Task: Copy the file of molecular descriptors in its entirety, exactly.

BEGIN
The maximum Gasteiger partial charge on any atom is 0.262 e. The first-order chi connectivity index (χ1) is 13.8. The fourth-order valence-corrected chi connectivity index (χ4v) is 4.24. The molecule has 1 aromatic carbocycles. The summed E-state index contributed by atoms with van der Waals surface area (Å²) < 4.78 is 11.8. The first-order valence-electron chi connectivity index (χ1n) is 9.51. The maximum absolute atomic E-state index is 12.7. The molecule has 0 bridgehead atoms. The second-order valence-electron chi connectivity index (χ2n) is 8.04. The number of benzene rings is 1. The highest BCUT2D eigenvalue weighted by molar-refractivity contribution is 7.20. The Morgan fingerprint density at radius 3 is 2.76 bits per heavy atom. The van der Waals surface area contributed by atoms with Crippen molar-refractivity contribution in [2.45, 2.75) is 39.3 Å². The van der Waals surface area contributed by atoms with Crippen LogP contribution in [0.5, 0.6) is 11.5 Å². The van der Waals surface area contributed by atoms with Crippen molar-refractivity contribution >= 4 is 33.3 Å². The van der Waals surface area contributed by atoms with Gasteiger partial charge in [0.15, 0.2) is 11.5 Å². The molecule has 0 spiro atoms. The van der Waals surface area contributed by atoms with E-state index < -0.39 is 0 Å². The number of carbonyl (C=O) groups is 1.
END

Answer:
The maximum Gasteiger partial charge on any atom is 0.262 e. The first-order chi connectivity index (χ1) is 13.8. The fourth-order valence-corrected chi connectivity index (χ4v) is 4.24. The molecule has 1 aromatic carbocycles. The summed E-state index contributed by atoms with van der Waals surface area (Å²) < 4.78 is 11.8. The first-order valence-electron chi connectivity index (χ1n) is 9.51. The maximum absolute atomic E-state index is 12.7. The molecule has 0 bridgehead atoms. The second-order valence-electron chi connectivity index (χ2n) is 8.04. The number of benzene rings is 1. The highest BCUT2D eigenvalue weighted by molar-refractivity contribution is 7.20. The Morgan fingerprint density at radius 3 is 2.76 bits per heavy atom. The van der Waals surface area contributed by atoms with Crippen molar-refractivity contribution in [2.45, 2.75) is 39.3 Å². The van der Waals surface area contributed by atoms with Crippen LogP contribution in [0.5, 0.6) is 11.5 Å². The van der Waals surface area contributed by atoms with Crippen molar-refractivity contribution >= 4 is 33.3 Å². The van der Waals surface area contributed by atoms with Gasteiger partial charge in [0.15, 0.2) is 11.5 Å². The molecule has 0 spiro atoms. The van der Waals surface area contributed by atoms with E-state index < -0.39 is 0 Å². The number of carbonyl (C=O) groups is 1.